SHAFAQNA – This Tuesday The Independent published an article in which it articulates once more al-Nimr’s family agony over the imprisonment of Ali Mohammed al-Nimr – nephew to late Sheikh Nimr al-Nimr.
While the article might come across as sympathetic to the naked eye, the author’s subversively painted Ali al-Nimr as a political dissident, whose fate it is implied, was somewhat brought upon by his own actions and choices … thus playing directly into Riyadh’s vulgar legal narrative.
Ali Mohammed was a child when he was arrested – 16-years old, and as such he could not have possibly formulated any political convictions of his own … at least not according to the law. Labelling him a dissident, a word which carries negative connotation since it insidiously presumes violence is downright criminal at this stage.
Ali Mohammed was a child when he was arrested, a child still when he was brutalized by Riyadh security services and yes, a child when he was sentenced to death over a confession he signed under duress.
Any insinuation on the part of The Independent only serves those powers which yearn to legitimize their brutality.
But here is where the story behind the story really oversteps the boundaries of the acceptable.
The Independent willingly and purposely used a picture of Mohammed al-Nimr – Sheikh al-Nimr’s eldest son, to accompany its piece on Ali Mohammed. Why do that? Why lead readers to assume that the man on picture is non-other than the man talked about in the article?
One theory would be that the journalist failed to do her homework …unlikely I think since we are talking about The Independent here!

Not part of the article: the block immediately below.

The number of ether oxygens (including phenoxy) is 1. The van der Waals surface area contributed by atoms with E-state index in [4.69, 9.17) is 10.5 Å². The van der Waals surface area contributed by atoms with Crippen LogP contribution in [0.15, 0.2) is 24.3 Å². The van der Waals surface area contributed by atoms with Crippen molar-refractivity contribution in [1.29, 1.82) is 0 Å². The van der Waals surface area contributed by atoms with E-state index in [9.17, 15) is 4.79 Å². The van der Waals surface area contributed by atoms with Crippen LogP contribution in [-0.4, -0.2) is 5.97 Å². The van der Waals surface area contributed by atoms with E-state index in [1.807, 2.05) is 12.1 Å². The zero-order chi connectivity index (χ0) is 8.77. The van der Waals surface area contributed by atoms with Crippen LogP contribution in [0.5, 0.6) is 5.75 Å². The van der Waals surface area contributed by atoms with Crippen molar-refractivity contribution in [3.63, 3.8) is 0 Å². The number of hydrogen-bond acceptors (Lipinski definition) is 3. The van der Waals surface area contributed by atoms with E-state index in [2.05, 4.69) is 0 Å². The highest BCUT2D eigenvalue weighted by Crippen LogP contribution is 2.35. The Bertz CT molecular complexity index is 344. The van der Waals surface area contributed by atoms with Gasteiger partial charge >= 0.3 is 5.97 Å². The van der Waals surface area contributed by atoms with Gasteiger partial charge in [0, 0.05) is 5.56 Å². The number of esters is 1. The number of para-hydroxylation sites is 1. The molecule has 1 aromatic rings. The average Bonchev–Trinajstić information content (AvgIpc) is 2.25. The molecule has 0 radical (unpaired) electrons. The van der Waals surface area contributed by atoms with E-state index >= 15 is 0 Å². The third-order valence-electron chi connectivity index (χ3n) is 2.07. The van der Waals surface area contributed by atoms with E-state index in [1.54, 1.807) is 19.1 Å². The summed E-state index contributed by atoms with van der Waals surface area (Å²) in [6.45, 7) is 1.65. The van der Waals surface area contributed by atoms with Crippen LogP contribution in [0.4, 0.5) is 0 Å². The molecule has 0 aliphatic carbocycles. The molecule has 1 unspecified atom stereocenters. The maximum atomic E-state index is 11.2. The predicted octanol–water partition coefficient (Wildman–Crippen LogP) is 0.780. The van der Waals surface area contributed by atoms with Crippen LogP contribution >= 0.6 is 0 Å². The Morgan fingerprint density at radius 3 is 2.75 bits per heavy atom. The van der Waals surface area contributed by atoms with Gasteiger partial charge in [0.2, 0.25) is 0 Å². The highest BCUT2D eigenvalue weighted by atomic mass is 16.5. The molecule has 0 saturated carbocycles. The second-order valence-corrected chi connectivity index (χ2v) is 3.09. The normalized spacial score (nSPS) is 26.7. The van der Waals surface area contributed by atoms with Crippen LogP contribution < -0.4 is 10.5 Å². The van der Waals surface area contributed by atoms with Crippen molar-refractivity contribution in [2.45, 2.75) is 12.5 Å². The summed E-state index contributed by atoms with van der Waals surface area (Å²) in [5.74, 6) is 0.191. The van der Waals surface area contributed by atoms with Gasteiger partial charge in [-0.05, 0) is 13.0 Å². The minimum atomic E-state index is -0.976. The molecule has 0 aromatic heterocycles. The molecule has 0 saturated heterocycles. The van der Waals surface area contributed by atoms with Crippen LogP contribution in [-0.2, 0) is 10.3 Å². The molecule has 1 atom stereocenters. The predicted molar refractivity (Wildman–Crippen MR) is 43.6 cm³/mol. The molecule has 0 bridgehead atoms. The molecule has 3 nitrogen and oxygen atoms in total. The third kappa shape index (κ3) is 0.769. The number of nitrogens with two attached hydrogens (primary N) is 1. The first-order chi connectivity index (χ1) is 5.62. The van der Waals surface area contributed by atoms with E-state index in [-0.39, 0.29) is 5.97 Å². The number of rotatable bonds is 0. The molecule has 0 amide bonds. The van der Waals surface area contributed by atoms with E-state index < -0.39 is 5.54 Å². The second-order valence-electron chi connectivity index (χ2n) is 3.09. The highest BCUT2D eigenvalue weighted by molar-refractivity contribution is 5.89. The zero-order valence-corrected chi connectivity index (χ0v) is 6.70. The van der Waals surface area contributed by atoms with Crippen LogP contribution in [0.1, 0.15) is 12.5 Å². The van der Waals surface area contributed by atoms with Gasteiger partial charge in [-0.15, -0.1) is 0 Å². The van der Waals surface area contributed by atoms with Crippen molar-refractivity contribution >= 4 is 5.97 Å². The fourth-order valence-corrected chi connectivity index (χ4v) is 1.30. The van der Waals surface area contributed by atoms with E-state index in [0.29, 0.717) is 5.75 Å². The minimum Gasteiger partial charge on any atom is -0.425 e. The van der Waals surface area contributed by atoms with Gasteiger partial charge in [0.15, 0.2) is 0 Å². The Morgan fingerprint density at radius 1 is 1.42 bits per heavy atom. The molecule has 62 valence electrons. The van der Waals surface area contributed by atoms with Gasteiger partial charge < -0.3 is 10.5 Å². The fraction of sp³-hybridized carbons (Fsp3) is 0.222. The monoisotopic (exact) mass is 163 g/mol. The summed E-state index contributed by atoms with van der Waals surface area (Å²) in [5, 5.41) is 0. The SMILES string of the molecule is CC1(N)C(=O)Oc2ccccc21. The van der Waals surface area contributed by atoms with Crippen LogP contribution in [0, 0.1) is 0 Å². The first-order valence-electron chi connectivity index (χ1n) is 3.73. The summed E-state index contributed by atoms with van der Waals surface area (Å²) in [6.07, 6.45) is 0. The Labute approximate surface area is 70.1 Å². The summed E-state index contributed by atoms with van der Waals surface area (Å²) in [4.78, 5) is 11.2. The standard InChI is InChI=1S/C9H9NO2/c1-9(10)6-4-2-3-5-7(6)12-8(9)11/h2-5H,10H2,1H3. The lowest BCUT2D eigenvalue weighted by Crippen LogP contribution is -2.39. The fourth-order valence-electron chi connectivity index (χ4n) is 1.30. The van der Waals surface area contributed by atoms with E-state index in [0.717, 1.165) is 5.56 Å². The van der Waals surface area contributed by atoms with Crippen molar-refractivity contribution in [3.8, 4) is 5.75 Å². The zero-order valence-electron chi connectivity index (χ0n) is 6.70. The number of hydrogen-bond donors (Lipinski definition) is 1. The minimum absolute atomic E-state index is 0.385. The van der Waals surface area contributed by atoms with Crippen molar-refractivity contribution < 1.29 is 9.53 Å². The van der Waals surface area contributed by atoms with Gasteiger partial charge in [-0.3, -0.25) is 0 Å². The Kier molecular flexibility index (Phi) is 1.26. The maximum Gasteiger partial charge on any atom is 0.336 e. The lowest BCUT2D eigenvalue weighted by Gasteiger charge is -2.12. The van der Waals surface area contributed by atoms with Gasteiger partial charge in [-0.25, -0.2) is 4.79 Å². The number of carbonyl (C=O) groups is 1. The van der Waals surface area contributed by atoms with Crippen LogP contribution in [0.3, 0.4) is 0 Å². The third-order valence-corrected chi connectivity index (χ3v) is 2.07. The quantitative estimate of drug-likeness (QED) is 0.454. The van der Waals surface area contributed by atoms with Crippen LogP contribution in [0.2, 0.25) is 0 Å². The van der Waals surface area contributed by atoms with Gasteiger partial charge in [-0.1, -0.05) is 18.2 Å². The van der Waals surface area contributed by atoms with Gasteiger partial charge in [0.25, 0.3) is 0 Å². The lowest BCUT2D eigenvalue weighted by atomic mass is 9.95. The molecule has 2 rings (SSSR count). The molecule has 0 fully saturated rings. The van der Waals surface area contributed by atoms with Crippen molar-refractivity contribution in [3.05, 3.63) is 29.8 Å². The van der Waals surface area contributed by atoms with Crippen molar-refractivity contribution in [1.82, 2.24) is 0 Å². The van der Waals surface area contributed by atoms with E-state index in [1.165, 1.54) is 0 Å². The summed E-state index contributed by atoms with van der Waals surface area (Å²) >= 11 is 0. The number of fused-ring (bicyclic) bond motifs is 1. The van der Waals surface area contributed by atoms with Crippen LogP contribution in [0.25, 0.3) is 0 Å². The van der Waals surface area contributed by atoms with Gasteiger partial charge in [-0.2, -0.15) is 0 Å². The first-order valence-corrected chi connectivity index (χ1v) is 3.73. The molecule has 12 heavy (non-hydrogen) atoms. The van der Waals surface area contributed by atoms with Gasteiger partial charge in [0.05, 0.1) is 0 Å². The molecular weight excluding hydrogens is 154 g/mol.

Another, more likely answer would be that The Independent wanted to mislead readers as to the youth of Ali Mohammed, while linking Mohammed to the concept of dissidence against Saudi Arabia.
Pretty despicable and reprehensible if you ask me …
A child’s life stands in the balance. Why attempt to stir controversy as millions prepare to celebrate Sheikh al-Nimr’s Arbaeen? (religious commemoration held in Islam 40 days after a death)
Why not on principle reject religious oppression and repression? Or is it that al-Saud’s pockets carry far and wide those days … so far indeed that journalists in the UK feel compelled to play “the game” regardless of the consequences?
“A young protester who was reportedly forced to admit to crimes after being tortured when he was a teenager could be beheaded in the coming days,” wrote Kayleigh Lewis. Ali was not a protester, he was a CHILD.
Riddled with double-entendre, this one article is masterfully deceitful.
Exploiting the grief of a people to make a headline goes beyond the pale.
By Catherine Shakdam for Shafaqna